Our Monday will be vastly different from the wonderful weekend weather we enjoyed. 65° Saturday and near 60° Sunday…couldn’t ask for anything better really. The colder air started to seep in yesterday evening…then plunged in overnight with some rain…and now snow breaking out on the northside (as of this writing). This snow will overspread the area this morning and as I wrote in yesterday’s blog…the main issue will be developing as the morning goes along with the increasing snow from the north to the south. Southside areas of KC will be waiting till about 9AM or longer for the snow to start sticking…the window is short though…so while amounts will be less than 1″ there may still be some impacts on the roads now that the temperatures are down to near 20°.
Today: Snowy AM then clearing out after lunch. Remaining windy today…we’ve already had gusts to 45 MPH this morning so what falls will blow all over the place and be tough to measure really. Temperatures are dropping to near 20° but may come up a couple of degrees when the sun comes out.
Tonight: Clear and breezy with lows down into the single digits to near 10°
Tomorrow: Sunny and cold with highs near 30°
Wednesday: Not as cold but still chilly with highs in the mid 40s but with SW winds of 20-30 MPH…it will feel cold.
This is an interesting day in US weather history…it’s the anniversary of the “Blue Norther” from way back in 1911
On this date in 1911, what is now known as the "Great Blue Norther of 1911" brought an unbelievable change in the weather to much of the central U.S. including #OKwx and #ARwx. Several locations saw record highs in the afternoon, then reached record lows by midnight. pic.twitter.com/eWXmWPV2Ug
— NWS Tulsa (@NWStulsa) November 11, 2019
Historically, it's a big day for weather daily doubles. #OTD in 1911: The Great Blue Norther.
Ahead of the cold front, Oklahoma City set its record high for the date (83º). By midnight, temperatures had plummeted to 17º, setting a record low. Surface map from NOAA archives #okwx pic.twitter.com/6G2GlQVjbT
— Steve Seman (@SteveSeman) November 11, 2019
Here in KC…our high that day was 76° then we tanked to 11° all in the same day. Impressive for sure. The following day on the 12th the high was 21° and the low was 6°.
We may be close to that low again tomorrow morning.
All because of the cold front the slid through the region. Here is the 7AM surface map. Look for the temperatures in RED…lots of teens this morning in IA/NE. Also look for the **’s. That represents areas reporting light snow.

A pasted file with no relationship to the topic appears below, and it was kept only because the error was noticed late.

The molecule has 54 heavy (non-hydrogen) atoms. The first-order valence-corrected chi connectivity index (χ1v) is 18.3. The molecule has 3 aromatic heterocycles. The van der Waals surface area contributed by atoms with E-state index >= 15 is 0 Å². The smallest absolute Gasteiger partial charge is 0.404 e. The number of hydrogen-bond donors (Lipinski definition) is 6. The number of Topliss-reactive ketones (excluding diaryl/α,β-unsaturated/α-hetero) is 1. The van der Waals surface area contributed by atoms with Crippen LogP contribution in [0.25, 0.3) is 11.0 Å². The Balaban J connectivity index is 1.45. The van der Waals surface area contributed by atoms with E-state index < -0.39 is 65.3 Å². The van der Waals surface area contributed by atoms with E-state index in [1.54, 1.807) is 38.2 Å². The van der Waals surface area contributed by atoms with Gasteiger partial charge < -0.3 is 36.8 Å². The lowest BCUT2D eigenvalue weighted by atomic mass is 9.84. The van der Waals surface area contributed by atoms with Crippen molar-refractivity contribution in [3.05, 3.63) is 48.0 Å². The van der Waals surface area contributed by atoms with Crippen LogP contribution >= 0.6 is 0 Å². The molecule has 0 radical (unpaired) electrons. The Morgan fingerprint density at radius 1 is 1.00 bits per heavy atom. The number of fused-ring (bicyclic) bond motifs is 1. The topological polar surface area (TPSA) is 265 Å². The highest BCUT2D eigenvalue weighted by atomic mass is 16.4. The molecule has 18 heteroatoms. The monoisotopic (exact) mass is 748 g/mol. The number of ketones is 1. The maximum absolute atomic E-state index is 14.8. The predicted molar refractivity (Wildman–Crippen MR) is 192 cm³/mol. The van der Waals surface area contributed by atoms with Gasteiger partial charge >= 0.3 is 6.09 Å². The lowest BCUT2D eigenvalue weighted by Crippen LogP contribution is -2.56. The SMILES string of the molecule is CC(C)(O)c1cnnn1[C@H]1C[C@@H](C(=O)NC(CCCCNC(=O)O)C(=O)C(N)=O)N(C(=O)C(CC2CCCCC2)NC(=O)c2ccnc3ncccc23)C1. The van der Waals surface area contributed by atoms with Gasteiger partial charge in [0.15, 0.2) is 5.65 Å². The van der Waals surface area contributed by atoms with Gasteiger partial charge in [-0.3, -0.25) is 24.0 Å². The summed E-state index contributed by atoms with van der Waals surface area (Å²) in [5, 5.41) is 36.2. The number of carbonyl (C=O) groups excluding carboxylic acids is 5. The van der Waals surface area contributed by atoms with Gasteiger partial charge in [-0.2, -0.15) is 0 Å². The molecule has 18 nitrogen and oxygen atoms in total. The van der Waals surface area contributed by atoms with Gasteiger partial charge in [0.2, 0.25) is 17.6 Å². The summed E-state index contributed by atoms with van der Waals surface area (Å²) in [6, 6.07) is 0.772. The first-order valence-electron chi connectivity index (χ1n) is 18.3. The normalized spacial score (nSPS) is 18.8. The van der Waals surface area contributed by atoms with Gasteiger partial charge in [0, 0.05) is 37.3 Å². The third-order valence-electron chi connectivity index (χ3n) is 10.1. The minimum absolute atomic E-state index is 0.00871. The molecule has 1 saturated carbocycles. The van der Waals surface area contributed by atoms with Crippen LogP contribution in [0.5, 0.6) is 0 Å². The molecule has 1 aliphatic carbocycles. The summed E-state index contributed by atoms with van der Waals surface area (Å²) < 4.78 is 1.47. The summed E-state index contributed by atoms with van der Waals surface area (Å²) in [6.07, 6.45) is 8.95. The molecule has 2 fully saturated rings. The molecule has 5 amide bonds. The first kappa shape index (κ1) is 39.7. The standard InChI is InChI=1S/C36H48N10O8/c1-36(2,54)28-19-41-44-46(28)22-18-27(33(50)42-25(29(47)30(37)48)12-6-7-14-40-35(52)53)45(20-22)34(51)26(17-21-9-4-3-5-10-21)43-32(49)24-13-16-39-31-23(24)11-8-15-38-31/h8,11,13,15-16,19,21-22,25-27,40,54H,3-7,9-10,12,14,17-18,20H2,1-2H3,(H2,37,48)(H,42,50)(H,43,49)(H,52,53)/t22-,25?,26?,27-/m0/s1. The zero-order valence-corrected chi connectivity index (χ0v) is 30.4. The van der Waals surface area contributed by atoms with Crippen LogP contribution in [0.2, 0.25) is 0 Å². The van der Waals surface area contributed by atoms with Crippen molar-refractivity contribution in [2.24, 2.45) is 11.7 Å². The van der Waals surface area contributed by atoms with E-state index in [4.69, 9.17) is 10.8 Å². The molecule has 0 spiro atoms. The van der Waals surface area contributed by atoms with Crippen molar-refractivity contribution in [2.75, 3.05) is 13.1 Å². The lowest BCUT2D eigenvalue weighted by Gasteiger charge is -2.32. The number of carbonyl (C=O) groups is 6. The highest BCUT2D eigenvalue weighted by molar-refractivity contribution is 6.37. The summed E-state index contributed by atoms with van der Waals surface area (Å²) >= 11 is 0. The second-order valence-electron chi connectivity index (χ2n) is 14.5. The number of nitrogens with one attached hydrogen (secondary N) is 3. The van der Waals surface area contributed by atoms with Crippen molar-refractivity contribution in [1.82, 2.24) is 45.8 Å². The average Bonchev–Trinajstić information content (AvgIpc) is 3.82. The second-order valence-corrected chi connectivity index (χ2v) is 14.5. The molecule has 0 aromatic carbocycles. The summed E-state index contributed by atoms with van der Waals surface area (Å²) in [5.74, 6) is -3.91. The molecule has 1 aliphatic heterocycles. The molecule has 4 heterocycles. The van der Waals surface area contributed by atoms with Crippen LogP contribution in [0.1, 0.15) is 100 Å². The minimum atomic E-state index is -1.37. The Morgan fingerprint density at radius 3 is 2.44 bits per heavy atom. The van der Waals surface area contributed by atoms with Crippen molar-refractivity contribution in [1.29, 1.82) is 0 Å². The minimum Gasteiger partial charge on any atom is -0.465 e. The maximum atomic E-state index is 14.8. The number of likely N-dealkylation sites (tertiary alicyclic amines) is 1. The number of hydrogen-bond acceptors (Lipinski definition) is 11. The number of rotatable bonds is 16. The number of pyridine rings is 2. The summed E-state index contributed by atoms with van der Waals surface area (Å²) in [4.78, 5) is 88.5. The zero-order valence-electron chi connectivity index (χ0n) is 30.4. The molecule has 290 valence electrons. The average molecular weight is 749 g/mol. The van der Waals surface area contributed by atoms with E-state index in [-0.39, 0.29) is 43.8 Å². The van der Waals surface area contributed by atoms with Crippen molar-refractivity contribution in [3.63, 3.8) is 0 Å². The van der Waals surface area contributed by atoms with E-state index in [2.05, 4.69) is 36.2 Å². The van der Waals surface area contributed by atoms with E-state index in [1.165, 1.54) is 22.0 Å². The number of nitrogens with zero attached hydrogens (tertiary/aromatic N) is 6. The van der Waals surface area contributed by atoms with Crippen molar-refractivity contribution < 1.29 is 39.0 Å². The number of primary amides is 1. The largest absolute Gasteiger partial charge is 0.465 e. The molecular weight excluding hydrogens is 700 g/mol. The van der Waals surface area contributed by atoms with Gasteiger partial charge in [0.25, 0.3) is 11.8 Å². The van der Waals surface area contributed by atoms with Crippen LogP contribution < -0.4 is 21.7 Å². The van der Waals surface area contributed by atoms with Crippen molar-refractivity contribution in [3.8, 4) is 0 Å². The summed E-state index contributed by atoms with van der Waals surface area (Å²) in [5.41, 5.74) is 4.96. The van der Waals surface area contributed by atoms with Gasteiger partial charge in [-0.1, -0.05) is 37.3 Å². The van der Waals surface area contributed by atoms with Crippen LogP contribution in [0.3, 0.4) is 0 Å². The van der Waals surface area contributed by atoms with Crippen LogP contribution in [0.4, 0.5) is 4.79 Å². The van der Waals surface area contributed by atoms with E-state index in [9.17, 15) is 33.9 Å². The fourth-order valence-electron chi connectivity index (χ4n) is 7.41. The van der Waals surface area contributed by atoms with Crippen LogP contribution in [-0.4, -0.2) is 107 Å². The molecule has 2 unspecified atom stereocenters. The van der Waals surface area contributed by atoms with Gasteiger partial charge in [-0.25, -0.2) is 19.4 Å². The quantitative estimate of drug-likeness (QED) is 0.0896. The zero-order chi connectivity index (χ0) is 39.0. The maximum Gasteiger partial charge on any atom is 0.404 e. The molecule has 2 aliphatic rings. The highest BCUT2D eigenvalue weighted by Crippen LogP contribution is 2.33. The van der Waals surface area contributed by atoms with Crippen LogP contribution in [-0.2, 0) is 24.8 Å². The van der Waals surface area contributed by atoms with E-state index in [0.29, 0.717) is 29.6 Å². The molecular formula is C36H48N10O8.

Radar this morning shows snow increasing on the northside that will shift towards the east south east.
That would be all snow north of I-70 as of 8AM.
Look at the winds as well at KCI with the temperature drop overnight.
So I think today qualifies as “blustery”.
Snow amounts from these bands moving through won’t be heavy…but some areas, especially on the northside may see close to 1″ of very wind blown tough to measure snow. Odds are many fall below that though…but again the impacts on the roads may be a bigger issue depending on local circumstances.
By this afternoon the sun will come out and any road issues will rapidly improve despite the cold temperatures and the gusty winds.
This air mass coming through the states will be breaking 100s of records…whether they be record lows or record cold highs for a particular date.
The numbers indicate forecast lows or highs within 1° of the record. These are the potential records for Tuesday…
and for Wednesday…
Overall this will be an impressive record breaking air mass.
Not much else is expected this week into the weekend with temperatures moderating as the week moves along. Maybe not 60s this weekend
Whatever happens this week…there are no strong cold fronts ahead after this one…and no strong storms for at least a week. The precip situation isn’t changing much…or lack thereof. Despite some snow today…it won’t amount to much in terms of actually moisture. There isn’t a lot of moisture coming our way overall though.
The good news is after this cold front with air created towards the arctic region…we’re breaking the arctic air mass connection for awhile.
Our feature photo comes from Chip Houser